Angelika Hala: So, it is not a big thing. It’s not a life-changing event. It’s just a glimpse of a culture and a group of people that we wouldn’t normally, even as tourists traveling through the United States, not necessarily see. So, it felt that for a German readership, this is a story where they can, rather, while they’re flipping through the magazine, they read a little bit about the background. But mostly, as you saw, that layout didn’t have much text. It’s mostly photography and you don’t need a text already. It doesn’t matter whether the story is about the young girl, right? In the end, it is about that whole culture that you see and what you experience. So, for me, this is a representative example on how we get a lot of our features at the moment that we are not producing from the start because it’s a news event. Andreas is going to talk about that more, but this is what I often bring home to Stern and say this is what I found. This is what we bring home when we go to places like Perpignan or when we do portfolio reviews, or what photographers bring to us when they just think of us as Stern and say, Well, I would like to show my work. And something like that can become a production. Sometimes we just buy the entire feature and produce a story with it or interview the photographer and have a, just a report on the photographers, and others we reproduce together with a reporter. So that’s my example of work that I wanted to share with everyone.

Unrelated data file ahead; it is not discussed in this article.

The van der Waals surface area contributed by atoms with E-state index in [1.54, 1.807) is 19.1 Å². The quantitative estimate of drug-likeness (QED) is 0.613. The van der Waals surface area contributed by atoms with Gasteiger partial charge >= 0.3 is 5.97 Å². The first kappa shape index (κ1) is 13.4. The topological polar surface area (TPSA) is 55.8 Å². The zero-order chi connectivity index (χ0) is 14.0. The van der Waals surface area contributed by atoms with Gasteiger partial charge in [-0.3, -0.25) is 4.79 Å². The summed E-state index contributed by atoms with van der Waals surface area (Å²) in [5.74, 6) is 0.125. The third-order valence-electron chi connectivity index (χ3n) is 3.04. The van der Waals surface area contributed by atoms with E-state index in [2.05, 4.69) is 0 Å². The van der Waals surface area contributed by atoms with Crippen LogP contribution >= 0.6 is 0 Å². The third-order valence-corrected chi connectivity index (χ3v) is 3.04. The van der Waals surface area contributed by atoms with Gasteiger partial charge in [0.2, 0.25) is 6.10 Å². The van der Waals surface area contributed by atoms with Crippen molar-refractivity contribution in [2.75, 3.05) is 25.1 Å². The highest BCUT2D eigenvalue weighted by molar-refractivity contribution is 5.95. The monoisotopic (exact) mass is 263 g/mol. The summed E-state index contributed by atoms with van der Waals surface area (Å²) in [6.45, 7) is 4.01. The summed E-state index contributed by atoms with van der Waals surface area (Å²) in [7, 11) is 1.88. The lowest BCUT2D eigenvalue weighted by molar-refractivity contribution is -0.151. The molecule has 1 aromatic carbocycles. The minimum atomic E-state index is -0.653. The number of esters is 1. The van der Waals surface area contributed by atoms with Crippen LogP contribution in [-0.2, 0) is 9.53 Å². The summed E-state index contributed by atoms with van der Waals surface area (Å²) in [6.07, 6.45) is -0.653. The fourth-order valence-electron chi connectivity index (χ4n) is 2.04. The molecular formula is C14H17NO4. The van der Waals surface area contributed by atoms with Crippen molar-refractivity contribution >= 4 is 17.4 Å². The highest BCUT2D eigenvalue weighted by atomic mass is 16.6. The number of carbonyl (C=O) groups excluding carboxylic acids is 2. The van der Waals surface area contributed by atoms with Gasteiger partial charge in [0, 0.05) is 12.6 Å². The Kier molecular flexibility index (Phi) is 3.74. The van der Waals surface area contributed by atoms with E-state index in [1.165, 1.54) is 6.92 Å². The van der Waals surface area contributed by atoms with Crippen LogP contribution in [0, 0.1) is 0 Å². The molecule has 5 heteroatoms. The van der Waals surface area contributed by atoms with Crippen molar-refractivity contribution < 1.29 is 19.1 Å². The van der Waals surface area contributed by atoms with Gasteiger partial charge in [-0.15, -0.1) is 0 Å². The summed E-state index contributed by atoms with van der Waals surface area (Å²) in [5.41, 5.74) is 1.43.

David Campbell: Right. Thank you. Andreas.
Andreas Trampe: Okay, just to try to share this now. I don’t know if you can see it or not.
David Campbell: Fifteenth of July 2021.